How a Will Operates After Death: The Executor and Probate Proceedings

After a person dies, his or her will undergoes probate proceedings before the will property can be distributed to the beneficiaries. This post will discuss the duties of an executor and the probate process.

The Executor of the Will

An important decision to include in a will is naming the “executor.” This should be a trusted person whom you would want to carry out the terms of your will. It is also advisable to name a successor executor in case the first named executor is unable to serve.

An executor will decide whether the will needs to go through probate proceedings, and if probate is required, file the will and other required papers in local probate court. Managing a will during the probate process can be a very lengthy process and include substantial fees. An executor also needs to pay taxes on behalf of the estate and the file the final return for the deceased, set up an estate bank account for paying bills and receiving payments, and ultimately supervising the distribution of the will property.

Probate Proceedings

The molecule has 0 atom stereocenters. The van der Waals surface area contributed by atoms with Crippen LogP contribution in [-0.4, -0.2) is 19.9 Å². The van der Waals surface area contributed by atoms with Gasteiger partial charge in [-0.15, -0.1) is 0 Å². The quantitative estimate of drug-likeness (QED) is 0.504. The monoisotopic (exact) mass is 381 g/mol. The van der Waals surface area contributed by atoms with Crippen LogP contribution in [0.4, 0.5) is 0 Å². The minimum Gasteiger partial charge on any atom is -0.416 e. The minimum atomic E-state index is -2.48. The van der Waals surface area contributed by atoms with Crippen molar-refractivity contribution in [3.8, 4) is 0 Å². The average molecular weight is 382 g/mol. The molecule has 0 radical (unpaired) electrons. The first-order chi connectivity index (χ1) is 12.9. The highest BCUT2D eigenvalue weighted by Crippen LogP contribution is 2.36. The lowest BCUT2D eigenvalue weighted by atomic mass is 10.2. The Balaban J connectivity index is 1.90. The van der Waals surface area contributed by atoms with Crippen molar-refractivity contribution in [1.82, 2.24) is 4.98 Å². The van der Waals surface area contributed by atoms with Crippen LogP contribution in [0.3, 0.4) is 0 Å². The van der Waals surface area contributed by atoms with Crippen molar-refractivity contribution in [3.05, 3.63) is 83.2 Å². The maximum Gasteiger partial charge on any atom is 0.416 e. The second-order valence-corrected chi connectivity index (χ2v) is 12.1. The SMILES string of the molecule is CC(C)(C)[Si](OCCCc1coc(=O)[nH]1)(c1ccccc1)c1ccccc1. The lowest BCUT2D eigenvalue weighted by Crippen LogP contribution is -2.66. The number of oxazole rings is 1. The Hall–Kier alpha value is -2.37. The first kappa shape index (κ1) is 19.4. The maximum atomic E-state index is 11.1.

In order for a will to be administered, the executor must file the will with a local probate court. The probate process can last anywhere from several months to years, depending on the complexities of the estate. In general, the probate process gives creditors, beneficiaries, and heirs notice that the maker of the will is deceased and the will property is being distributed. The following posts will go into more detail about the specifics of the proceedings and whether or not an attorney should be hired.

In general, many people criticize the probate process as needless bureaucracy requiring high fees that diminish the value of the estate. Savvy estate planners often use various devices to avoid putting property through probate as much as possible since generally the greater the estate value, the higher the probate fees. However, defenders of the probate process say that it prevents fraud in the transfer of property and provides a forum to promptly resolve any creditor claims on the estate. Certainly if there are complicated or serious debt issues with an estate, including tax issues, it is advisable to have the property go through probate.